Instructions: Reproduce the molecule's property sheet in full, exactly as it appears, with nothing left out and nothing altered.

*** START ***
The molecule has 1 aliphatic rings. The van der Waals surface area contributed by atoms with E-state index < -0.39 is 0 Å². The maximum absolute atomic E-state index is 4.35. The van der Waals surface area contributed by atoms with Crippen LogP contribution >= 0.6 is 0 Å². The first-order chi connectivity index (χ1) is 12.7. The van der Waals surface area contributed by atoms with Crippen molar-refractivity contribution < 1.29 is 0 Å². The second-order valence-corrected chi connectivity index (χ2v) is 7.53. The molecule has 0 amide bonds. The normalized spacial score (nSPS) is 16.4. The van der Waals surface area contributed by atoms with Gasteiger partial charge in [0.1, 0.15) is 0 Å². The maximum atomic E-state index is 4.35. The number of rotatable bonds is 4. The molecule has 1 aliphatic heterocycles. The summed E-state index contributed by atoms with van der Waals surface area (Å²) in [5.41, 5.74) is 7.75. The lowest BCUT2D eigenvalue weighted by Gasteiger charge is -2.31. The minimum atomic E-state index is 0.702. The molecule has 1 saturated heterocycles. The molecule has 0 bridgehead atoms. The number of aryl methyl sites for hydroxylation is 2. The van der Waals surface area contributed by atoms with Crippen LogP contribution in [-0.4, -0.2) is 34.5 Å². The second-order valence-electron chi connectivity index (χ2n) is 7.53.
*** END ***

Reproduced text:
The molecule has 1 aliphatic rings. The van der Waals surface area contributed by atoms with E-state index < -0.39 is 0 Å². The maximum absolute atomic E-state index is 4.35. The van der Waals surface area contributed by atoms with Crippen LogP contribution >= 0.6 is 0 Å². The first-order chi connectivity index (χ1) is 12.7. The van der Waals surface area contributed by atoms with Crippen molar-refractivity contribution < 1.29 is 0 Å². The second-order valence-corrected chi connectivity index (χ2v) is 7.53. The molecule has 0 amide bonds. The normalized spacial score (nSPS) is 16.4. The van der Waals surface area contributed by atoms with Gasteiger partial charge in [0.1, 0.15) is 0 Å². The maximum atomic E-state index is 4.35. The number of rotatable bonds is 4. The molecule has 1 aliphatic heterocycles. The summed E-state index contributed by atoms with van der Waals surface area (Å²) in [5.41, 5.74) is 7.75. The lowest BCUT2D eigenvalue weighted by Gasteiger charge is -2.31. The minimum atomic E-state index is 0.702. The molecule has 1 saturated heterocycles. The molecule has 0 bridgehead atoms. The number of aryl methyl sites for hydroxylation is 2. The van der Waals surface area contributed by atoms with Crippen LogP contribution in [-0.4, -0.2) is 34.5 Å². The second-order valence-electron chi connectivity index (χ2n) is 7.53.